As for the third- and fourth-largest American stock exchanges, few people outside the industry have even heard of them, probably because they are both completely automated and became exchanges less than two years ago. One is based in New Jersey and called Direct Edge (“America’s newest stock exchange”), and one is based in Kansas City and called BATS. While each respectively has a 10 percent share in the U.S. equities market—and they will probably continue to grow—it’s unlikely their computer warehouses will ever be the backdrop for CNBC.
When asked if Direct Edge might ever get its own bell, one equities analyst just laughed. “Maybe a virtual bell, or some kind of high-frequency bell?” he said, giggling.
To understand what happened to the NYSE we all learned about in high school, one must go back in the very distant past, all the way to 2005. Before then, for the previous 213 years, the NYSE was a member-run institution, essentially a private club whose members paid dues for the right to broker trades on the exchange.
Like a utility, it enjoyed status as a practical monopoly. As recently as 2004, some 80 percent of NYSE-listed stocks were traded on the exchange itself. That’s the NYSE that Mr. Schumer is trying to “protect.” But in 2005, after some high-profile proprietary-trading scandals, and a growing realization that concentrating all trading in one place was not the most efficient way to do things anymore, the S.E.C. ended the NYSE’s dominance.
“These guys were basically running it to make money themselves at the expense of the overall exchange,” said Charles Jones, a professor of finance at Columbia Business School. “They were doing their job as they had done it for the past 30 years—for the past 200 years, really.”
When the NYSE suddenly faced competition, its very reason for existence was quickly imperiled. Unlike the NYSE, which had thousands of employees left over from its legacy days, the new guys—like BATS and Direct Edge—just needed to set up some computers; with very low overhead, it could quickly undercut the incumbents. “They’re just like a little mushroom that shot up one night after a rainstorm,” said Mr. Jones.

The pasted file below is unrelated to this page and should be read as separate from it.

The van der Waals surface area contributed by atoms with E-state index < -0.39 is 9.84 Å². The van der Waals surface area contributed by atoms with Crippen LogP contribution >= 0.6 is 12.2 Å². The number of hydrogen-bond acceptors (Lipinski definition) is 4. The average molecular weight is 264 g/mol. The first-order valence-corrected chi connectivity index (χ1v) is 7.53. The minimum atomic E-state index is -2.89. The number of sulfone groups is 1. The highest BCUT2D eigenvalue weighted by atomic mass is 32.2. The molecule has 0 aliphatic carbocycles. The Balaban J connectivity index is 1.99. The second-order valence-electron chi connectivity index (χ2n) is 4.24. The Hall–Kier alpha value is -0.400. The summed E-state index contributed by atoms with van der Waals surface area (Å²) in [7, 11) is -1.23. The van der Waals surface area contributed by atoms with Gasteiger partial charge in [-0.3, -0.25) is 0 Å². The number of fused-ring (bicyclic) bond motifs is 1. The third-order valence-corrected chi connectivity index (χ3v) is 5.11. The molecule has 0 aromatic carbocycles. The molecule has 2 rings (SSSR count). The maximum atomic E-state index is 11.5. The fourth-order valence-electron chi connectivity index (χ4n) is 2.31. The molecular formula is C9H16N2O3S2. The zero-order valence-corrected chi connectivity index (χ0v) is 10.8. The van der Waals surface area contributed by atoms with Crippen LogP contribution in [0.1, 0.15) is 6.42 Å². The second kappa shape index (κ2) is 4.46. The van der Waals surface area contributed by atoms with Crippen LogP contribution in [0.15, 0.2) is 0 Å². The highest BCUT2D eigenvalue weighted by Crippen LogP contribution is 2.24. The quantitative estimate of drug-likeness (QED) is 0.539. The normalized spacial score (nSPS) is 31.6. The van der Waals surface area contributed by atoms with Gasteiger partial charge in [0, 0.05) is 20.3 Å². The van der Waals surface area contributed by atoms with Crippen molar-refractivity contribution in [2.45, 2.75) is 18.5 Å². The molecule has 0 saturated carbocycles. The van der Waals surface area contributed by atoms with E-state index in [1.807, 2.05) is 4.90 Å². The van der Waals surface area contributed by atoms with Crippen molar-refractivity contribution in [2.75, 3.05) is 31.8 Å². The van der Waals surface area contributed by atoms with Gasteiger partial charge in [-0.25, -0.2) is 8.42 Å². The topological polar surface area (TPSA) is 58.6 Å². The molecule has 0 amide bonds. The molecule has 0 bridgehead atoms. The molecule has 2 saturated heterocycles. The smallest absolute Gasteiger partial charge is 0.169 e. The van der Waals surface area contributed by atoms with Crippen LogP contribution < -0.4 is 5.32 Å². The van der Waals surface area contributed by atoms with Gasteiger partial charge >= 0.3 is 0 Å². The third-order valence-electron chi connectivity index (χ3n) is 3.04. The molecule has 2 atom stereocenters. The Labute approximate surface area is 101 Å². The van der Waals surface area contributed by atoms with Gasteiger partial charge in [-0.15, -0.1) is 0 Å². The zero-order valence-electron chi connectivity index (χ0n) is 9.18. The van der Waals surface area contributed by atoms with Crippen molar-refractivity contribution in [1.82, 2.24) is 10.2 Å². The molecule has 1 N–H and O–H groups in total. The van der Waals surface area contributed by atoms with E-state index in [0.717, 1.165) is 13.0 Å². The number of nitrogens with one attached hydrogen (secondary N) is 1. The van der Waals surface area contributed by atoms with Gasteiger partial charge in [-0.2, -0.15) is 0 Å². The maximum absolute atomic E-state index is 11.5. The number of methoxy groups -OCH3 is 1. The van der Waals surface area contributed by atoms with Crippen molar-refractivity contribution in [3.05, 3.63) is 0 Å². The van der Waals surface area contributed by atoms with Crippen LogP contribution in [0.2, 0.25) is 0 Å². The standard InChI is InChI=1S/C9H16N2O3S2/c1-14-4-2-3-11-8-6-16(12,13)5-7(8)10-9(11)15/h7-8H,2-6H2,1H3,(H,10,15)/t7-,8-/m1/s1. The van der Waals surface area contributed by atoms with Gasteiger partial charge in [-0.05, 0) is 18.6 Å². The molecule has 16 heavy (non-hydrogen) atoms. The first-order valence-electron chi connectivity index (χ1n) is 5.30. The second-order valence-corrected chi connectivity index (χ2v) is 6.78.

In the years that followed, the NYSE-listed stocks actually trading on the exchange itself has more than halved. For the NYSE floor traders, still trapped in the cradle of capitalism, the past five years have been grim, as lost market share was accompanied by a race to the bottom in the fees traders charge—and diminished need for humans in what increasingly became a technology business.
“As far as how we do our jobs, the market has become a lot more fragmented,” said James Matthews, a broker with the Perdiue Group who has worked on the floor of the NYSE for 20 years. “There have been a lot of layoffs down here, because the margins are so thin now.”
The merger will do little to ease their predicament. Under the new combined company (as yet unnamed), the largest chunk of revenue, an estimated 37 percent, will come from trading and clearing derivatives, particularly European futures.
So what is it that we’re watching on CNBC these days? It’s basically an advertisement-a way for companies going public to debut themselves to millions of investors watching daytime television. The NYSE still has a thriving listing business. As Michael Wong, an equity analyst at Morningstar, put it, “To an extent, just having that floor open, that’s however many free million dollars in free advertising every year.”
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